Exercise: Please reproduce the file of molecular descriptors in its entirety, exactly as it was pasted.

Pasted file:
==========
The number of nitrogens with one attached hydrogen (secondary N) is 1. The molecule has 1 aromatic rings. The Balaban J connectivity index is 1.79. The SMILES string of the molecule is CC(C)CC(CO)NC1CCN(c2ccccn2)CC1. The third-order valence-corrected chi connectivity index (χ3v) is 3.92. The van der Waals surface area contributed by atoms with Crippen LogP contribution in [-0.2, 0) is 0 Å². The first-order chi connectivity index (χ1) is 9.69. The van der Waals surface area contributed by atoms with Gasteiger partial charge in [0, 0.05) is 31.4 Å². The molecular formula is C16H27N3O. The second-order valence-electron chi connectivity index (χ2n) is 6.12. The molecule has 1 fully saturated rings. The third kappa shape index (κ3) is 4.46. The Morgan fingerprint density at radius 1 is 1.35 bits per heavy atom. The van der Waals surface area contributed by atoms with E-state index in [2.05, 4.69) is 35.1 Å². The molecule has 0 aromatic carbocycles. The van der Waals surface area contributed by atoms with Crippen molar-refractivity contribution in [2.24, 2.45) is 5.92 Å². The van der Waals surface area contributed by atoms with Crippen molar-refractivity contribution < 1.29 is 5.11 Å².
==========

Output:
The number of nitrogens with one attached hydrogen (secondary N) is 1. The molecule has 1 aromatic rings. The Balaban J connectivity index is 1.79. The SMILES string of the molecule is CC(C)CC(CO)NC1CCN(c2ccccn2)CC1. The third-order valence-corrected chi connectivity index (χ3v) is 3.92. The van der Waals surface area contributed by atoms with Crippen LogP contribution in [-0.2, 0) is 0 Å². The first-order chi connectivity index (χ1) is 9.69. The van der Waals surface area contributed by atoms with Gasteiger partial charge in [0, 0.05) is 31.4 Å². The molecular formula is C16H27N3O. The second-order valence-electron chi connectivity index (χ2n) is 6.12. The molecule has 1 fully saturated rings. The third kappa shape index (κ3) is 4.46. The Morgan fingerprint density at radius 1 is 1.35 bits per heavy atom. The van der Waals surface area contributed by atoms with E-state index in [2.05, 4.69) is 35.1 Å². The molecule has 0 aromatic carbocycles. The van der Waals surface area contributed by atoms with Crippen molar-refractivity contribution in [2.24, 2.45) is 5.92 Å². The van der Waals surface area contributed by atoms with Crippen molar-refractivity contribution < 1.29 is 5.11 Å².